Call Ali and book a day out on Clew Bay.

http://www.irelandwestseakayaking.com/

Electric Escapes electric bike hire –

Call Paul. http://www.electricescapes.ie/

Clew Bay Bike Hire –

Call Travis. http://www.clewbayoutdoors.com/

All Play wind surfing –

Call Cathal. http://www.allplay.ie/

So, whichever activity you fancy, come to west Mayo for your fix of guided or self-guided walking, cycling, sea kayaking, wind surfing and others like horse riding, sailing, sea fishing, etc.

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Up the Mountains with Eleven

I had a gas day last week in the Nephin Begs, with a lovely group of 11.

We left our cars at 10.30 am, I in the knowledge that the walk would take somewhere between 6 and 8 hours, but knowing that we had plenty of time, even if it turned out to be longer.

My fastest time doing the circuit in question was 6 hr 20 and even that time I was dawdling, as it was in the middle of Orchid season. I had been stopping every couple of metres to look at specimen. On the other hand, I had once brought a group of okay, but a little slow, walkers and it had taken 8 hr 30.

Anyway, this lovely group did the horseshoe in 8 hr 10. But the fun we had with the weather !

We enjoyed brilliant sunshine and warm winds from the east / southeast, mixed with loud thunder over our heads and accompanying fork lightning. The man with the camera had a classic West of Ireland opportunity to take pictures of a sky entirely black on the one side and clear blue alongside to the west.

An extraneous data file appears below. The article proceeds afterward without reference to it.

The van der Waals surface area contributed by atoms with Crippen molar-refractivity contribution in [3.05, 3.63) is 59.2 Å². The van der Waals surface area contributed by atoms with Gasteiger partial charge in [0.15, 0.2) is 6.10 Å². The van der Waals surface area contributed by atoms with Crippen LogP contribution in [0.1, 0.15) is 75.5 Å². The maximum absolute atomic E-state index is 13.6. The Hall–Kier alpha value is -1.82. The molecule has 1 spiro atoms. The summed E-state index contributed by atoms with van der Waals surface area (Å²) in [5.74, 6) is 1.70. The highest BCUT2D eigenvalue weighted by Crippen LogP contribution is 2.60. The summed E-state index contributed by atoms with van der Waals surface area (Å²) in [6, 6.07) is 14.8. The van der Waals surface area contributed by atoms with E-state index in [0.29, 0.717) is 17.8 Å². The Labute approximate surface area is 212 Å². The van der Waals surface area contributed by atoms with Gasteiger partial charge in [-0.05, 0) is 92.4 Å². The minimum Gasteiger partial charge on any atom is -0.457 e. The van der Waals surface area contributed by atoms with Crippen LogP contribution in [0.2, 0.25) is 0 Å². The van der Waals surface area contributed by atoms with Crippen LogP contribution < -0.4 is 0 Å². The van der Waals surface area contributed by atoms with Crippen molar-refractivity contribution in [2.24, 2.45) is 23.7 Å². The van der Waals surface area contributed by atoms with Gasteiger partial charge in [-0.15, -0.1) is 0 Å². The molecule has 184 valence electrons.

We peeled off layers, only to pull them back on five minutes later. This is the great attraction of hill walking in Ireland’s west. If you don’t like the weather, just wait 10 minutes.

We saw Frogs, Hares, Meadow Pipits, just one singing Skylark, but no Wheatears, Foxes or Grey Herons, which might ordinarily be encountered.

But it was a day to remember for its truly dramatic weather. Clare Island, off to the west, would appear clearly, then disappear entirely soon after. We even had two occasions where the walking had to stop and the group come in close together, as visibility shrunk to 10 metres.

That’s walking in Mayo – brilliant.

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Clew Bay, County Mayo

Clew Bay is a well sheltered glacier-formed mass of water between Louisburgh and Corraun, in west Mayo. Famed for its ‘365’ islands (there are closer to 85 in reality), it is a quiet spot, with its best parts hidden from general view, west of the Westport to Newport road.

Clare Island stands at Clew Bay’s mouth and, with her many drumlin island friends, she keeps the bay’s waters remarkably calm for the West of Ireland. Well, most of the time anyway.

Boasting great placenames, like Rosmoney, Rosmindle, Roscahill, Rostoohy, Rosnakilly, Rosdogaun, Rosbeg, Roslaher, Rossow, Rossantubble, Rossanrubble, Rosgibbileen and Rosclave, how could you not want to visit ?

And while you’re there, go in for a pint to Fitz’s Buckfield Inn.